User:Visviva/NYT 20091004

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This is a list of lowercase non-hyphenated single words, lacking English entries in the English Wiktionary as of the most recent database dump, found in the 2009-10-04 issue of the New York Times (2009-10-04).

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Contents

120818 tokens ‧ 57 valid lowercase tokens ‧ 57 types ‧ 57 (~ 100%) words before cleaning ‧ 

2009-10-04[edit]

  1. cacciatorino
    • 2009, David Corcoran, Small Portions With Wine to Match[1]:
      No worries: you invested only $6, and perhaps you’ll find that your next choice, a dense, cherry-scented Argentina malbec from Luigi Bosca ($5 for two ounces), is just right for the fine, blister-crusted eight-inch pizza with peppery cacciatorino sausage, arugula and mozzarella (a steal at $9).
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  2. dirtylike
    • 2009, Melena Ryzik, Shift of Gears, Looking Back and Ahead[2]:
      Back in the day, the music sounded a little bit more warmer and rougher and dirtylike.
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  3. fontinella
    • 2009, M. H. Reed, A Trip Through Italy, With Some Surprises[3]:
      The easy-to-share $25 selection offers a choice of five from more than a dozen possibilities that include lean prosciutto, bresaola and hot or sweet soppressata (all dewy fresh — no dry end cuts or edges here) as well as cheeses like fontinella, provolone and Gorgonzola served at perfect temperatures.
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  4. fregula
    • 2009, M. H. Reed, A Trip Through Italy, With Some Surprises[4]:
      Herbed chicken, also too long in the oven, nonetheless came with harmonious sides of yielding fregula and sturdy chickpeas.
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  5. krainer
    • 2009, Christopher Brooks, Hearty German Fare, and Beer[5]:
      (If you don’t know your kaesespaetzle from your krainer wurst, the menu also lists items in English.)
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  6. mafaldine
    • 2009, M. H. Reed, A Trip Through Italy, With Some Surprises[6]:
      Among the many notable pastas, mafaldine, a narrow ribbon pasta with ruffled edges perfect for capturing sauce, snags the prize.
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  7. marbella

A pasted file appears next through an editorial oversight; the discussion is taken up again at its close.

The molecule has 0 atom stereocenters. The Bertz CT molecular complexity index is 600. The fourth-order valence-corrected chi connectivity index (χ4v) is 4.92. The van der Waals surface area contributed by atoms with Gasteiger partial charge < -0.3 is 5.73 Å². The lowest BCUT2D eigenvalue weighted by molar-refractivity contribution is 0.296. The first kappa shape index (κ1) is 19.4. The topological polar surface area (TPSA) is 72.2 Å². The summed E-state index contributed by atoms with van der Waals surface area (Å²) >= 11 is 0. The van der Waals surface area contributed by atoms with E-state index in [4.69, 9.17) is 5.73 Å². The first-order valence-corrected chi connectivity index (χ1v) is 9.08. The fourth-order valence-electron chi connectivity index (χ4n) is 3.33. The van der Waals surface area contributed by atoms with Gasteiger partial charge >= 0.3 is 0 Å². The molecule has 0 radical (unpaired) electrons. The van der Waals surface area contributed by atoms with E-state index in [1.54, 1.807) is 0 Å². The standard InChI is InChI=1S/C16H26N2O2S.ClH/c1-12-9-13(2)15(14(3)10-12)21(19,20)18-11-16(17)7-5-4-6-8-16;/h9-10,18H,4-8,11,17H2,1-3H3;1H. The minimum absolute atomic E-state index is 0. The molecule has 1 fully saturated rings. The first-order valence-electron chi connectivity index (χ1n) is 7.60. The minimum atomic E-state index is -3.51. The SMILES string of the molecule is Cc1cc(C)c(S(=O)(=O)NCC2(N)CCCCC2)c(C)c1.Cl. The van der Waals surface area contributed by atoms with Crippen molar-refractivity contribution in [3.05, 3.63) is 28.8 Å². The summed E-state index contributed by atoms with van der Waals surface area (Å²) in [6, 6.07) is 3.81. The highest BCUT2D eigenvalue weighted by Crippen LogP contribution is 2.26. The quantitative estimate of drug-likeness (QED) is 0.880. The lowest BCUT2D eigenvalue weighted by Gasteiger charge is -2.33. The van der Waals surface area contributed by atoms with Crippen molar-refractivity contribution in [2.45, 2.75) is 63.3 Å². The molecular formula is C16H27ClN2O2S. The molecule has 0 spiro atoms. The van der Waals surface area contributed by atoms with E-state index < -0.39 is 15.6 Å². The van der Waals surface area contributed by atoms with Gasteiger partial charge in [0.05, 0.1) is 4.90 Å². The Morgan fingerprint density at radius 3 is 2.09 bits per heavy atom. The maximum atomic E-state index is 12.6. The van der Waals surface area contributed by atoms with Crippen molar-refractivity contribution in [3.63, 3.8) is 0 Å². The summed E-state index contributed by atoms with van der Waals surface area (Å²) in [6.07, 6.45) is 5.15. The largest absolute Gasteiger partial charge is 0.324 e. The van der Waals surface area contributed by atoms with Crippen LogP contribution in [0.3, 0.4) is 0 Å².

• 2009, Christine Haughney, Wedding Gifts for the Couple Who Have Everything[7]:
      These and other kitchen items should all help with preparing and serving the “tuna tartare, rack of lamb, chicken marbella, broccoli kugel, tomato crisp and fresh fruit for dessert” that Ms. Trump posted about on Sept. 25.
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  8. mezza *
    • 2009, David Corcoran, Small Portions With Wine to Match[8]:
      Even though the mushroom risotto was salty and undercooked, and hanger steak was served bloody rather than medium-rare as ordered, two other mezza entrees, both from a blackboard of daily specials, were refined and superb: three good-size diver scallops in a voluptuous brandy-cream sauce, and pork tenderloin with top-of-the-season peach sections wrapped in prosciutto.
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  9. nighttown
    • 2009, Stacey D’Erasmo, Glory Days[9]:
      His second novel, “Nocturnes for the King of Naples,” opened with the most gorgeous evocation I have ever read of the 1970s gay male nighttown at New York’s old rotting piers, a twisted, rusting, metallic ruin of anonymous sex and unexpectedly sublime tableaus.
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  10. peperonata *
    • 2009, David Corcoran, Small Portions With Wine to Match[10]:
      From a list of “sharing plates,” the standouts included homemade lamb sausage, bursting with lamb flavor and spicy with peperonata, and first-rate fries whose vivid potato character was made even more so with dustings of pecorino cheese and chili powder.
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  11. rippchen
    • 2009, Christopher Brooks, Hearty German Fare, and Beer[11]:
      More enticing are the sauerbraten, marinated in red wine; a Kasseler rippchen (smoked pork chop); and the fork-tender schweinshaxe pork shank, the restaurant’s premier dish ($12.50 to $19.50).
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  12. schiuma *
    • 2009, M. H. Reed, A Trip Through Italy, With Some Surprises[12]:
      WHAT WE LIKED Antipasti platter, pizza (tarts), mafaldine, orecchiette, sea scallops with corn risotto, salmon with black rice, bread pudding, schiuma, citrus cheesecake.
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  13. schweinshaxe
    • 2009, Christopher Brooks, Hearty German Fare, and Beer[13]:
      More enticing are the sauerbraten, marinated in red wine; a Kasseler rippchen (smoked pork chop); and the fork-tender schweinshaxe pork shank, the restaurant’s premier dish ($12.50 to $19.50).
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